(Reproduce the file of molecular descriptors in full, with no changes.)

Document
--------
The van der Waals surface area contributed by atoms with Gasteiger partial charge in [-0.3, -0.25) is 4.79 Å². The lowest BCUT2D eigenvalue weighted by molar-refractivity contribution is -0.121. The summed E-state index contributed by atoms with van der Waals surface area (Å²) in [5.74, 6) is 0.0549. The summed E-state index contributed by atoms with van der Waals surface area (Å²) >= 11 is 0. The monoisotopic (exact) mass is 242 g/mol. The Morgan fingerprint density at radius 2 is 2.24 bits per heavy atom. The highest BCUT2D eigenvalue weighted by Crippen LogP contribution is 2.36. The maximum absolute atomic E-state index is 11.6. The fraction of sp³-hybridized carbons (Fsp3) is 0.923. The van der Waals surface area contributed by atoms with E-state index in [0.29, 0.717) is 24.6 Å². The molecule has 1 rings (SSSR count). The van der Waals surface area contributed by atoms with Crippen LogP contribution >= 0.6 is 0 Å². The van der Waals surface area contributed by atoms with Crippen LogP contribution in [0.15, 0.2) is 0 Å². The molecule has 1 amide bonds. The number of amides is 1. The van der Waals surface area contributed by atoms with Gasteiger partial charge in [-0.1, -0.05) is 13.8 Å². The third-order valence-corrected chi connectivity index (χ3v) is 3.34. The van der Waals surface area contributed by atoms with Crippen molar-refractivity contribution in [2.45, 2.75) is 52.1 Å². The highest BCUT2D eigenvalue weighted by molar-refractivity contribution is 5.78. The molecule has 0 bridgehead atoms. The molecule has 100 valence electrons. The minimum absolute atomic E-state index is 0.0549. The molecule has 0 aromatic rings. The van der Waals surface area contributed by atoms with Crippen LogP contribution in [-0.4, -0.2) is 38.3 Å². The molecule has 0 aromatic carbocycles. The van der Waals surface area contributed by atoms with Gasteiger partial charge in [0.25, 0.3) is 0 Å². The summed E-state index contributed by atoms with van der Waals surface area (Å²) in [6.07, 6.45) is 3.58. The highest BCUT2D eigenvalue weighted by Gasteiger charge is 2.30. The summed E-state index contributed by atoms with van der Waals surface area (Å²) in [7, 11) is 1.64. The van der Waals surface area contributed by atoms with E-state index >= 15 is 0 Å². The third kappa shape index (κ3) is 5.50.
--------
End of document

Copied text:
The van der Waals surface area contributed by atoms with Gasteiger partial charge in [-0.3, -0.25) is 4.79 Å². The lowest BCUT2D eigenvalue weighted by molar-refractivity contribution is -0.121. The summed E-state index contributed by atoms with van der Waals surface area (Å²) in [5.74, 6) is 0.0549. The summed E-state index contributed by atoms with van der Waals surface area (Å²) >= 11 is 0. The monoisotopic (exact) mass is 242 g/mol. The Morgan fingerprint density at radius 2 is 2.24 bits per heavy atom. The highest BCUT2D eigenvalue weighted by Crippen LogP contribution is 2.36. The maximum absolute atomic E-state index is 11.6. The fraction of sp³-hybridized carbons (Fsp3) is 0.923. The van der Waals surface area contributed by atoms with E-state index in [0.29, 0.717) is 24.6 Å². The molecule has 1 rings (SSSR count). The van der Waals surface area contributed by atoms with Crippen LogP contribution >= 0.6 is 0 Å². The van der Waals surface area contributed by atoms with Crippen LogP contribution in [0.15, 0.2) is 0 Å². The molecule has 1 amide bonds. The number of amides is 1. The van der Waals surface area contributed by atoms with Gasteiger partial charge in [-0.1, -0.05) is 13.8 Å². The third-order valence-corrected chi connectivity index (χ3v) is 3.34. The van der Waals surface area contributed by atoms with Crippen molar-refractivity contribution in [2.45, 2.75) is 52.1 Å². The highest BCUT2D eigenvalue weighted by molar-refractivity contribution is 5.78. The molecule has 0 bridgehead atoms. The molecule has 100 valence electrons. The minimum absolute atomic E-state index is 0.0549. The molecule has 0 aromatic rings. The van der Waals surface area contributed by atoms with Crippen LogP contribution in [-0.4, -0.2) is 38.3 Å². The molecule has 0 aromatic carbocycles. The van der Waals surface area contributed by atoms with Gasteiger partial charge in [0.25, 0.3) is 0 Å². The summed E-state index contributed by atoms with van der Waals surface area (Å²) in [6.07, 6.45) is 3.58. The highest BCUT2D eigenvalue weighted by Gasteiger charge is 2.30. The summed E-state index contributed by atoms with van der Waals surface area (Å²) in [7, 11) is 1.64. The van der Waals surface area contributed by atoms with E-state index >= 15 is 0 Å². The third kappa shape index (κ3) is 5.50.